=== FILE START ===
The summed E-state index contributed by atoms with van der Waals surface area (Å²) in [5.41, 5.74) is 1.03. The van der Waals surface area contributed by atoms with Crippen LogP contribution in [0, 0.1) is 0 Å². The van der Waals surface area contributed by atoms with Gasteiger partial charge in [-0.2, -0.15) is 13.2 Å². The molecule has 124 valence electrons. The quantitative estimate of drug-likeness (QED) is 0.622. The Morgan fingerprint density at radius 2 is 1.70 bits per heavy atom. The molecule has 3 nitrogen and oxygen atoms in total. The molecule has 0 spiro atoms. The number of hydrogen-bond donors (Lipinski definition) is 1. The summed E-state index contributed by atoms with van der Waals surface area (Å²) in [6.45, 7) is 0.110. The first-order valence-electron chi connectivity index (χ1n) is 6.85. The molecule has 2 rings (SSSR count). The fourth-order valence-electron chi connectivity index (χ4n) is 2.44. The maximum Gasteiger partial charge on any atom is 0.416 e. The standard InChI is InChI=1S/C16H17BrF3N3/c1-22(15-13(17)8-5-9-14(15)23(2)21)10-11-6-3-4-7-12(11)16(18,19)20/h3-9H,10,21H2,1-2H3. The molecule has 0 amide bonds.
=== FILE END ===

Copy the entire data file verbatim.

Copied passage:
The summed E-state index contributed by atoms with van der Waals surface area (Å²) in [5.41, 5.74) is 1.03. The van der Waals surface area contributed by atoms with Crippen LogP contribution in [0, 0.1) is 0 Å². The van der Waals surface area contributed by atoms with Gasteiger partial charge in [-0.2, -0.15) is 13.2 Å². The molecule has 124 valence electrons. The quantitative estimate of drug-likeness (QED) is 0.622. The Morgan fingerprint density at radius 2 is 1.70 bits per heavy atom. The molecule has 3 nitrogen and oxygen atoms in total. The molecule has 0 spiro atoms. The number of hydrogen-bond donors (Lipinski definition) is 1. The summed E-state index contributed by atoms with van der Waals surface area (Å²) in [6.45, 7) is 0.110. The first-order valence-electron chi connectivity index (χ1n) is 6.85. The molecule has 2 rings (SSSR count). The fourth-order valence-electron chi connectivity index (χ4n) is 2.44. The maximum Gasteiger partial charge on any atom is 0.416 e. The standard InChI is InChI=1S/C16H17BrF3N3/c1-22(15-13(17)8-5-9-14(15)23(2)21)10-11-6-3-4-7-12(11)16(18,19)20/h3-9H,10,21H2,1-2H3. The molecule has 0 amide bonds.